Title: Clojure core.async Conference: Strange Loop 2013 Speaker: Rich Hickey Date: 2013-11-22
Motivations and some API didsussion.
Problems to solve:
- Function chains make poor machines
- Real world concurrency is exposed with callbacks
“Good programs should be made of processes and queues.” Data is passed through a system from one end to another, so conveyance must be a first class construct.
Native Java queues are meh, require threads to block. Threads are heavyweight, not a good way to scale.
Current mindshare is events/callbacks. Fragments the logic, difficult to reason about. Does not map to the way we reasoned about the problem, but is purely a construct of the implementation.
Diagram of the problem:
Shared state is the result of needing to coordinate multiple inputs and outputs. OO doesn’t help this, just wraps it in a big bubble.
C# has a way of taking linear code with async parts and keeping track of where the code is while relinquishing the running thread. Then, when the result is ready, the thread is re-assigned and processing continues. This allows the code to look linear while in fact being async and nice to the machines resources.
Problem is that it’s just sugar, can’t model enduring connections.
- Decouple producers/consumers - no direct reference between the two
- First-class - a language construct, addressable
- Enduring - outlasts any reader or writer
- Can have multiple readers and writers
Communicating Sequential Processes - CSP (an alternative to actors)
Channels as a first class concept, blocking by default, but can be buffered. Can be passed around as regular objects. Can be used for coordination. Also in Go! Ability to multiplex between multiple channels for read and/or write.
Challenge is to work both in Clojure and Clojurescript, support both threaded and non-threaded
Library to support CSP in Clojure, supporting both threaded and non-threaded
Create IOC ‘thread’ that does pretty much exactly what C# was doing: store the state somewhere, relinquish the thread (parking) and restart when calls return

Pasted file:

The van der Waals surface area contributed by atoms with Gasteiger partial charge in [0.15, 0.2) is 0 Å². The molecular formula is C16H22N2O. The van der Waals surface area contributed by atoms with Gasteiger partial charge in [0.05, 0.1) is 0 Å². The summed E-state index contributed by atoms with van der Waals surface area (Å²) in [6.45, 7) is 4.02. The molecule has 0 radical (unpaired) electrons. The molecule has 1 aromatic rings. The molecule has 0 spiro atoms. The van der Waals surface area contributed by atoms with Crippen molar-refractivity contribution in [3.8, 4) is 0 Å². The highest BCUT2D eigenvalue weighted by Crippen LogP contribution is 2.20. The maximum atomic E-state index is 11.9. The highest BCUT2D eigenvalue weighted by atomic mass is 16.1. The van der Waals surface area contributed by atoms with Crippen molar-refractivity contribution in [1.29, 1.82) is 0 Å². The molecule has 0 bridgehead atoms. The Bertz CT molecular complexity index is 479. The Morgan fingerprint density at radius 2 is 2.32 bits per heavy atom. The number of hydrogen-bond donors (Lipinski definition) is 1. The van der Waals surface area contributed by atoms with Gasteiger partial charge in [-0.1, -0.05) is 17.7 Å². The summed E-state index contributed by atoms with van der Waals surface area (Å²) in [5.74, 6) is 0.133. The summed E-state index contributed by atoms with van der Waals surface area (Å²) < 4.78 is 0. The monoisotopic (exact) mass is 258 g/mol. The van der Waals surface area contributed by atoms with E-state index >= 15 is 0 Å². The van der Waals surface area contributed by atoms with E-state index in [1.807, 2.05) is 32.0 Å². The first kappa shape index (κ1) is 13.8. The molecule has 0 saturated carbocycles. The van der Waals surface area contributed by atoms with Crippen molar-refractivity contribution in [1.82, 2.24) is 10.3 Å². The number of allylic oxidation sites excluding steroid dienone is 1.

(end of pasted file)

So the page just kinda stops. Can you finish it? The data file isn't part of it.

Channels are like queues, default to blocking, multi writer and reader.
Single bang for parking, double bang for blocking thread. Can be intermixed in JVM, but only single bang is available in JS (because no threads).
Same semantics for putting to a buffered channel as in Go:
- Unbuffered channel blocks on both ends, can be used for rendezvous
- Fixed buffered channel will accept read/write if data is there or space is there, block otherwise
Adds two other types: sliding-buffer (which just slides down the existing data if full) and dropping-buffer (which throws away the new value if full)
Never allows unbounded buffers
Waiting on multiple operations, could be a channel take or put, only one op will complete.
‘alt!’ is like ‘select’ in Go.
Timeouts are just channels, also like Go.
Differs from Go in that operations are expressions instead of statements, ‘alts!’ is a function, not a language statement, and ‘alt’ supports priority.
put! and take! can be used to turn regular call backs into entry points into the async system
Turn the output from callbacks into data and back into channels, so that no logic is present.
- “Place state” - squirreled away so that multiple handlers can come back to the state and pick up where they or others left off.
- “Flow state” - you hand data into a channel and read it out somewhere else, data driven
Showed a Clojure port of http://talks.golang.org/2012/concurrency.slide#50
- Separation of concerns
- Coherent, linear logic
- Recursion replacing mutation
- Coordination, backpressure (which would be difficult with callbacks)
- Dynamic configuration and reconfiguration depending on needs
- Efficiency - scale further